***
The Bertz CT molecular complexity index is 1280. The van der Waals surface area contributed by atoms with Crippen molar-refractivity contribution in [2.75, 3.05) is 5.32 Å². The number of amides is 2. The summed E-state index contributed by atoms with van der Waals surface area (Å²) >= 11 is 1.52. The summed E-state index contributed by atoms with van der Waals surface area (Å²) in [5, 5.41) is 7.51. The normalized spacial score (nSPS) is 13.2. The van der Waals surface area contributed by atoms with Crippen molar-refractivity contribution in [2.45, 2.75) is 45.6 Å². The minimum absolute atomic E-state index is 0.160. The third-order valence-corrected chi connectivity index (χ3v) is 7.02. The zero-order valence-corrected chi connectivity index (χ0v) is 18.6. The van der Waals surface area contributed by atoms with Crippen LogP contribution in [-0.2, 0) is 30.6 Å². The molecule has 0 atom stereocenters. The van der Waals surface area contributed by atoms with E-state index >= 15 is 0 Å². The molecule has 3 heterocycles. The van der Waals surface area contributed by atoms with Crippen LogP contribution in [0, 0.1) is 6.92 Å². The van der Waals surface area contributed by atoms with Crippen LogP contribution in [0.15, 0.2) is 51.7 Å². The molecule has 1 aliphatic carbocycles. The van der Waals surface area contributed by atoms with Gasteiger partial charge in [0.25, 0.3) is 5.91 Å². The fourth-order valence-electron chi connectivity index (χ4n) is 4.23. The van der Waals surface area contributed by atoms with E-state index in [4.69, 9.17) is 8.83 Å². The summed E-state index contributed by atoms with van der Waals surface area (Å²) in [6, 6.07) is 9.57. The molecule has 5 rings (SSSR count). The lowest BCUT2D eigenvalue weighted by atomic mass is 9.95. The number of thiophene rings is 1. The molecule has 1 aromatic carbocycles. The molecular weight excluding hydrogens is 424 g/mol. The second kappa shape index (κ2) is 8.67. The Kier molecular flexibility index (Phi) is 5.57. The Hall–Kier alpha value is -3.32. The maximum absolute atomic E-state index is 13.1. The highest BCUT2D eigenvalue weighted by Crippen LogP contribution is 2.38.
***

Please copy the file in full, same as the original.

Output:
The Bertz CT molecular complexity index is 1280. The van der Waals surface area contributed by atoms with Crippen molar-refractivity contribution in [2.75, 3.05) is 5.32 Å². The number of amides is 2. The summed E-state index contributed by atoms with van der Waals surface area (Å²) >= 11 is 1.52. The summed E-state index contributed by atoms with van der Waals surface area (Å²) in [5, 5.41) is 7.51. The normalized spacial score (nSPS) is 13.2. The van der Waals surface area contributed by atoms with Crippen molar-refractivity contribution in [2.45, 2.75) is 45.6 Å². The minimum absolute atomic E-state index is 0.160. The third-order valence-corrected chi connectivity index (χ3v) is 7.02. The zero-order valence-corrected chi connectivity index (χ0v) is 18.6. The van der Waals surface area contributed by atoms with Crippen LogP contribution in [-0.2, 0) is 30.6 Å². The molecule has 0 atom stereocenters. The van der Waals surface area contributed by atoms with E-state index >= 15 is 0 Å². The molecule has 3 heterocycles. The van der Waals surface area contributed by atoms with Crippen LogP contribution in [0, 0.1) is 6.92 Å². The van der Waals surface area contributed by atoms with Crippen LogP contribution in [0.15, 0.2) is 51.7 Å². The molecule has 1 aliphatic carbocycles. The van der Waals surface area contributed by atoms with Gasteiger partial charge in [0.25, 0.3) is 5.91 Å². The fourth-order valence-electron chi connectivity index (χ4n) is 4.23. The van der Waals surface area contributed by atoms with E-state index in [4.69, 9.17) is 8.83 Å². The summed E-state index contributed by atoms with van der Waals surface area (Å²) in [6, 6.07) is 9.57. The molecule has 5 rings (SSSR count). The lowest BCUT2D eigenvalue weighted by atomic mass is 9.95. The number of thiophene rings is 1. The molecule has 1 aromatic carbocycles. The molecular weight excluding hydrogens is 424 g/mol. The second kappa shape index (κ2) is 8.67. The Kier molecular flexibility index (Phi) is 5.57. The Hall–Kier alpha value is -3.32. The maximum absolute atomic E-state index is 13.1. The highest BCUT2D eigenvalue weighted by Crippen LogP contribution is 2.38.